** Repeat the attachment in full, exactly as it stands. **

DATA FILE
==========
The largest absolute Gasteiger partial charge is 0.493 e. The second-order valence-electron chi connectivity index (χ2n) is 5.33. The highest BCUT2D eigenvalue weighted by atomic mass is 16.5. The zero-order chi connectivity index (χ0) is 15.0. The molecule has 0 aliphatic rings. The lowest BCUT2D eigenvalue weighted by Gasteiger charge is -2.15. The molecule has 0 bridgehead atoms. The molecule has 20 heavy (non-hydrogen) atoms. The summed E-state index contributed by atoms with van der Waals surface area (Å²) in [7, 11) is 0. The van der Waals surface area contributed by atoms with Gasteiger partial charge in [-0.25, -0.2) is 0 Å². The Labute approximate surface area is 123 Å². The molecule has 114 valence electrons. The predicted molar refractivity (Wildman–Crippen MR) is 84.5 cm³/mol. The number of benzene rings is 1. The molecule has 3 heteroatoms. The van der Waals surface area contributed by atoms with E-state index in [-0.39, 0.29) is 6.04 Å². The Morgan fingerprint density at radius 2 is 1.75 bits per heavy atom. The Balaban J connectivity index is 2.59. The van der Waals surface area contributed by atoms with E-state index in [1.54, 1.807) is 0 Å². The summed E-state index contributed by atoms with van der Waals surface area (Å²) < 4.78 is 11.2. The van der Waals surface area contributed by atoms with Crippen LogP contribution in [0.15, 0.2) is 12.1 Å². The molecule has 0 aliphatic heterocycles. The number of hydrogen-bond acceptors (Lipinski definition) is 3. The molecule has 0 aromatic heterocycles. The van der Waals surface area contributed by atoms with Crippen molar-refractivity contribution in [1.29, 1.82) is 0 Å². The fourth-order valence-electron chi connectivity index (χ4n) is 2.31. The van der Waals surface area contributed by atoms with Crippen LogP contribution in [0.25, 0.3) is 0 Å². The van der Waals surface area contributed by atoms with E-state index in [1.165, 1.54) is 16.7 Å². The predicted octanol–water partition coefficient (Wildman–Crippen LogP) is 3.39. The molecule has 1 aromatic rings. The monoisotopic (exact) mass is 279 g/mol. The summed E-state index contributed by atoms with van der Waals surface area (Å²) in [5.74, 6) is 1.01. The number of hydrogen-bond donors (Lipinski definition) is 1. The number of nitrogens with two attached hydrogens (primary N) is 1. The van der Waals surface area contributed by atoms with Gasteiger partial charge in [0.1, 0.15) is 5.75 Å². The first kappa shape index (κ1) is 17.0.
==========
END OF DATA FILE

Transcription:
The largest absolute Gasteiger partial charge is 0.493 e. The second-order valence-electron chi connectivity index (χ2n) is 5.33. The highest BCUT2D eigenvalue weighted by atomic mass is 16.5. The zero-order chi connectivity index (χ0) is 15.0. The molecule has 0 aliphatic rings. The lowest BCUT2D eigenvalue weighted by Gasteiger charge is -2.15. The molecule has 0 bridgehead atoms. The molecule has 20 heavy (non-hydrogen) atoms. The summed E-state index contributed by atoms with van der Waals surface area (Å²) in [7, 11) is 0. The van der Waals surface area contributed by atoms with Gasteiger partial charge in [-0.25, -0.2) is 0 Å². The Labute approximate surface area is 123 Å². The molecule has 114 valence electrons. The predicted molar refractivity (Wildman–Crippen MR) is 84.5 cm³/mol. The number of benzene rings is 1. The molecule has 3 heteroatoms. The van der Waals surface area contributed by atoms with E-state index in [-0.39, 0.29) is 6.04 Å². The Morgan fingerprint density at radius 2 is 1.75 bits per heavy atom. The Balaban J connectivity index is 2.59. The van der Waals surface area contributed by atoms with E-state index in [1.54, 1.807) is 0 Å². The summed E-state index contributed by atoms with van der Waals surface area (Å²) < 4.78 is 11.2. The van der Waals surface area contributed by atoms with Crippen LogP contribution in [0.15, 0.2) is 12.1 Å². The molecule has 0 aliphatic heterocycles. The number of hydrogen-bond acceptors (Lipinski definition) is 3. The molecule has 0 aromatic heterocycles. The van der Waals surface area contributed by atoms with Crippen molar-refractivity contribution in [1.29, 1.82) is 0 Å². The fourth-order valence-electron chi connectivity index (χ4n) is 2.31. The van der Waals surface area contributed by atoms with Crippen LogP contribution in [0.25, 0.3) is 0 Å². The van der Waals surface area contributed by atoms with E-state index in [1.165, 1.54) is 16.7 Å². The predicted octanol–water partition coefficient (Wildman–Crippen LogP) is 3.39. The molecule has 1 aromatic rings. The monoisotopic (exact) mass is 279 g/mol. The summed E-state index contributed by atoms with van der Waals surface area (Å²) in [5.74, 6) is 1.01. The number of hydrogen-bond donors (Lipinski definition) is 1. The number of nitrogens with two attached hydrogens (primary N) is 1. The van der Waals surface area contributed by atoms with Gasteiger partial charge in [0.1, 0.15) is 5.75 Å². The first kappa shape index (κ1) is 17.0.